The Coalition of Finance Ministers for Climate Action - Santiago Meeting
Following its successful launch at the WBG-IMF Spring Meetings in April 2019, the Coalition of Finance Ministers for Climate Action hosted its 2nd Sherpa meeting, from June 4-5, in Santiago, Chile. The Santiago meeting featured technical experts from 18 member countries, as well as representatives from partner institutions such as the NDC Partnership, UNEP, and UNFCCC.
At the meeting, Coalition members initiated the development of a Santiago Action Plan, which would outline the Coalition's efforts in championing and achieving the Helsinki Principles. During the meeting, leading member countries presented their aspirations on carbon pricing, fiscal planning and budgeting, and private finance mobilization.
The Coalition will host Finance Ministers during the WBG-IMF Annual Meetings in October 2019 to report on the progress of its work.
The Launch of the Coalition of Finance Ministers for Climate Action
In April 2019, at the Spring Meetings of the World Bank Group and International Monetary Fund, Finance Ministers from more than twenty countries launched a new coalition aimed at driving stronger collective action on climate change and its impacts. The newly formed Coalition of Finance Ministers for Climate Action endorsed the Helsinki Principles at the meeting, that promote national climate action, especially through fiscal policy and the use of public finance.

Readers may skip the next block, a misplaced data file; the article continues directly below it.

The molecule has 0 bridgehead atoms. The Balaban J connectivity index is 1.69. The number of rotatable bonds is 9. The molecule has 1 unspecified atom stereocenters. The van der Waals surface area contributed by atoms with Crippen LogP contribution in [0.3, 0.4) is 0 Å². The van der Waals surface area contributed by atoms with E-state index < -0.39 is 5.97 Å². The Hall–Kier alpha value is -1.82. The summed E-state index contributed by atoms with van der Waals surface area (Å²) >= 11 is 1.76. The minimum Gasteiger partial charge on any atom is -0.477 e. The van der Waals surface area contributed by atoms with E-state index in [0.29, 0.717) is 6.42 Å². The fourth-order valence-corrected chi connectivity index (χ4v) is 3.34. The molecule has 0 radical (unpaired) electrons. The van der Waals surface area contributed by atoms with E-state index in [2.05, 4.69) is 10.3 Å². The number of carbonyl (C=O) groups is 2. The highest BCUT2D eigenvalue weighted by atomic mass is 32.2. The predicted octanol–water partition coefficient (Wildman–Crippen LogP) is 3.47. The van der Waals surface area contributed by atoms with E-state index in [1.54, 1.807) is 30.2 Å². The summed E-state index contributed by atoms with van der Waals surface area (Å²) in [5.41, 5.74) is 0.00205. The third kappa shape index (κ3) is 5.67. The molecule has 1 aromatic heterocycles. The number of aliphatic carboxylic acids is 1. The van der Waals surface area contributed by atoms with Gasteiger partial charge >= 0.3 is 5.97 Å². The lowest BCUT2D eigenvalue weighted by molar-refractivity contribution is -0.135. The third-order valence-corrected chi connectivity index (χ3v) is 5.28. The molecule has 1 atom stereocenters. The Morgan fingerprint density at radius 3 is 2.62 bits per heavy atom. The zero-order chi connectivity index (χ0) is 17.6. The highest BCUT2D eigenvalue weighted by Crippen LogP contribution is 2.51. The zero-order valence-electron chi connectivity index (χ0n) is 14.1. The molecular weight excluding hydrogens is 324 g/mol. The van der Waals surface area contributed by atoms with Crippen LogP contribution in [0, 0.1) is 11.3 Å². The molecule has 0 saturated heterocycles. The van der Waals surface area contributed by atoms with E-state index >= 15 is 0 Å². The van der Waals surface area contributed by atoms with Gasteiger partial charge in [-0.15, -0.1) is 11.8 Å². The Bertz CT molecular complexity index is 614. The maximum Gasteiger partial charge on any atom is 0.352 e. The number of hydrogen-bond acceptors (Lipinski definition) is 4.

The countries that have endorsed the Helsinki Principles are:
The Coalition will help countries mobilize and align the finance needed to implement their national climate action plans; establish best practices such as climate budgeting and strategies for, green investment and procurement; and factor climate risks and vulnerabilities into members’ economic planning.
“Finance ministries have a crucial role to play in accelerating the global shift to a low-carbon, climate-resilient growth model,” said World Bank CEO, Kristalina Georgieva. “This Coalition demonstrates new levels of ambition from decision makers in the fiscal policy arena and provides an important platform for Finance Ministers to share best practice on the jobs and growth benefits of the new climate economy.”
"Climate change is a real threat nowadays but we can turn it into an opportunity,” said Felipe Larraín Bascuñán, Minister of Finance, Chile. “Beyond traditional tools like carbon pricing or the phasing out of fossil fuels we can stimulate and signal the private sector to invest in innovative solutions, incorporate this risk and externalities into the investment decision making process. Economic growth is essential but reducing emissions is also essential. We need more ambition and concrete commitments that translate into action.”
"The Coalition will be successful, if it helps us plan concrete, effective policy measures to address the climate crisis nationally, regionally and globally,” said Petteri Orpo, Minister of Finance, Finland. “The Coalition must rely on analytical work and sharing of experiences to achieve solutions that work in practice."